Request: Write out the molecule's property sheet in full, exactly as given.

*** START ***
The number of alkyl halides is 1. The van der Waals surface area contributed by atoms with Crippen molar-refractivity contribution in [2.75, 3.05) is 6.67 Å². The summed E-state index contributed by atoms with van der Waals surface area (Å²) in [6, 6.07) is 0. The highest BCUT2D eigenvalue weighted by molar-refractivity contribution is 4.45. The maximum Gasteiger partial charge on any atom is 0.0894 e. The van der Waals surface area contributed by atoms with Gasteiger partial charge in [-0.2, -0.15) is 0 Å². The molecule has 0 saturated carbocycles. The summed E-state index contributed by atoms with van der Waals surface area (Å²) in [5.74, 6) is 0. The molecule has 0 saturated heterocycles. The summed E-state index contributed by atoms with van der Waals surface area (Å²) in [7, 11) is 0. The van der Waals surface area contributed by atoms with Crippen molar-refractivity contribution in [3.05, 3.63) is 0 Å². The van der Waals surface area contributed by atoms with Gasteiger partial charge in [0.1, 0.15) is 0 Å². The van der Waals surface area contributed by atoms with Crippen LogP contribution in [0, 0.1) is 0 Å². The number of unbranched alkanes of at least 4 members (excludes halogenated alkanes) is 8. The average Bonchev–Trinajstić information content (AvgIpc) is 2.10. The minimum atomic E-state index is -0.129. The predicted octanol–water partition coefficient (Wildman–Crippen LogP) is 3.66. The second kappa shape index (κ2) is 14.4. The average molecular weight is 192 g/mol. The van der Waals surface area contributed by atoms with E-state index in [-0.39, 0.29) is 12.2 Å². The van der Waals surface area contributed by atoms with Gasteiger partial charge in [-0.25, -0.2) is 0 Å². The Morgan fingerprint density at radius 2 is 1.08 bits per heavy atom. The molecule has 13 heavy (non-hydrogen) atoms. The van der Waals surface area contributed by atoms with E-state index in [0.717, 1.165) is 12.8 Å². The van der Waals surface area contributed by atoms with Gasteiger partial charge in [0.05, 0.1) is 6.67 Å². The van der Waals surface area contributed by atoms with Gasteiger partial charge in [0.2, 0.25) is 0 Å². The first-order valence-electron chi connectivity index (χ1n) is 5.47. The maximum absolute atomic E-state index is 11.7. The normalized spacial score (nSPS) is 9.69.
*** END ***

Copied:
The number of alkyl halides is 1. The van der Waals surface area contributed by atoms with Crippen molar-refractivity contribution in [2.75, 3.05) is 6.67 Å². The summed E-state index contributed by atoms with van der Waals surface area (Å²) in [6, 6.07) is 0. The highest BCUT2D eigenvalue weighted by molar-refractivity contribution is 4.45. The maximum Gasteiger partial charge on any atom is 0.0894 e. The van der Waals surface area contributed by atoms with Gasteiger partial charge in [-0.2, -0.15) is 0 Å². The molecule has 0 saturated carbocycles. The summed E-state index contributed by atoms with van der Waals surface area (Å²) in [5.74, 6) is 0. The molecule has 0 saturated heterocycles. The summed E-state index contributed by atoms with van der Waals surface area (Å²) in [7, 11) is 0. The van der Waals surface area contributed by atoms with Crippen molar-refractivity contribution in [3.05, 3.63) is 0 Å². The van der Waals surface area contributed by atoms with Gasteiger partial charge in [0.1, 0.15) is 0 Å². The van der Waals surface area contributed by atoms with Crippen LogP contribution in [0, 0.1) is 0 Å². The number of unbranched alkanes of at least 4 members (excludes halogenated alkanes) is 8. The average Bonchev–Trinajstić information content (AvgIpc) is 2.10. The minimum atomic E-state index is -0.129. The predicted octanol–water partition coefficient (Wildman–Crippen LogP) is 3.66. The second kappa shape index (κ2) is 14.4. The average molecular weight is 192 g/mol. The van der Waals surface area contributed by atoms with E-state index in [-0.39, 0.29) is 12.2 Å². The van der Waals surface area contributed by atoms with Gasteiger partial charge in [-0.25, -0.2) is 0 Å². The Morgan fingerprint density at radius 2 is 1.08 bits per heavy atom. The molecule has 13 heavy (non-hydrogen) atoms. The van der Waals surface area contributed by atoms with E-state index in [0.717, 1.165) is 12.8 Å². The van der Waals surface area contributed by atoms with Gasteiger partial charge in [0.05, 0.1) is 6.67 Å². The van der Waals surface area contributed by atoms with Gasteiger partial charge in [0.2, 0.25) is 0 Å². The first-order valence-electron chi connectivity index (χ1n) is 5.47. The maximum absolute atomic E-state index is 11.7. The normalized spacial score (nSPS) is 9.69.